I’m reading Maria Konnikova’s book Mastermind: How to think like Sherlock Holmes right now, and enjoying her take on the great detective and logical reasoning, even as I feel myself more and more like Watson with every page. Early on in the book she tells a story about Richard Feynman that resonated with me as an educator. She writes:
After World War II physicist Richard Feynman was asked to serve on the State Curriculum Commission, to choose high school science textbooks for California. To his consternation, the texts appeared to leave students more confused than enlightened. Each book he examined was worse than the one prior. Finally, he came up on a promising beginning: a series of pictures, of a windup toy, an automobile, and a boy on a bicycle. Under each was the question: “What makes it go?”
Feynman’s hopes that students would see in these examples mechanics, chemistry, and biology, would be dashed, Konnikova goes on to explain, by the clunky one word explanation that followed: energy. The textbook simply used the pictures as window dressing, not challenging students to puzzle about the question. As any good textbook from the middle of the last century would, this one came from the perspective that students needed to be given information that they could memorize and return (potentially unused) to the teacher on a test.
But what if that question was asked of the kids and not immediately followed up by a lecture?
I see glimpses of what I think might be the answer in my own kids. As I scribble these lines, they’re focused (and occasionally frustrated) twisting miniature rubber bands on their rainbow looms. Watching his older sister, my six year old son has learned how to find videos on my phone (he cracked the password himself) that show him how to make bracelets of increasing complexity.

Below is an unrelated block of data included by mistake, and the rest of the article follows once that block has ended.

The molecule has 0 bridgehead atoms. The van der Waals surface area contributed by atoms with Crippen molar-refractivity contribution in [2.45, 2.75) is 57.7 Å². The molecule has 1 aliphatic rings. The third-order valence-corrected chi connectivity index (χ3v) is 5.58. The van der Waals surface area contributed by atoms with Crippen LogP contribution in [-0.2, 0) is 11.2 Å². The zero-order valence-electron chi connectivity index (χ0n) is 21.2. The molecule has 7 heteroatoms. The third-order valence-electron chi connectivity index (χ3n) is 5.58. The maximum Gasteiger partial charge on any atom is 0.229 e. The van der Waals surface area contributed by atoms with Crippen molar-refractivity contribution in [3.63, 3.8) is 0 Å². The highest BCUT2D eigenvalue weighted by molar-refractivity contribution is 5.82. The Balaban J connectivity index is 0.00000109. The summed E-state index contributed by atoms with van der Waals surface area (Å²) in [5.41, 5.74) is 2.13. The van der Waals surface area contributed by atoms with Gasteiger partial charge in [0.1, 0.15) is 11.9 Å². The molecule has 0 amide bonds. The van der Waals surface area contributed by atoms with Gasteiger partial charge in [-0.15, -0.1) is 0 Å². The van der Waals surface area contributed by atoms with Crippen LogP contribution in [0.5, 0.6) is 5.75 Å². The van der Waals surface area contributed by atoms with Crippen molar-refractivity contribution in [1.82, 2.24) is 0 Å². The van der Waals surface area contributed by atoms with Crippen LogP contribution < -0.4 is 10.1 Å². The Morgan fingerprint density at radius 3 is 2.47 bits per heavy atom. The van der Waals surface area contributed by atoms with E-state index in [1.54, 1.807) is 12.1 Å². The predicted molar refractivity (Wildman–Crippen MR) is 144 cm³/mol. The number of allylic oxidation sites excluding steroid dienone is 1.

He doesn’t get them all on the first or second or even third try, but he sticks with it, motivated both externally (he was very pleased to get a smile from a girl he gave a double fishtail to today) and internally, as he answers for himself the question of how?
The middle school students I see in classes at Diegueño are curious and creative. Posed with a challenge like the one that captivated Feynman, they aren’t afraid to struggle with concepts they don’t yet understand. This willingness to engage with a question meaningfully and in an environment that doesn’t punish failure, but sees it as part of the process, may be the single biggest opportunity education has seen in a long time.
I could see asking the student in English class about an essay by Emerson using the same language I heard my math teachers use: “What do you notice? What do you wonder?”
I could see students asking the same questions as they come upon chemical reactions, perspectives in art, poetry, basketball, or coding. I could see teachers holding up a sonnet by Shakespeare, a map of Machu Picchu, or a geometrical shape and asking some variation of: “What makes it go?”
…and I can imagine the kids figuring it out.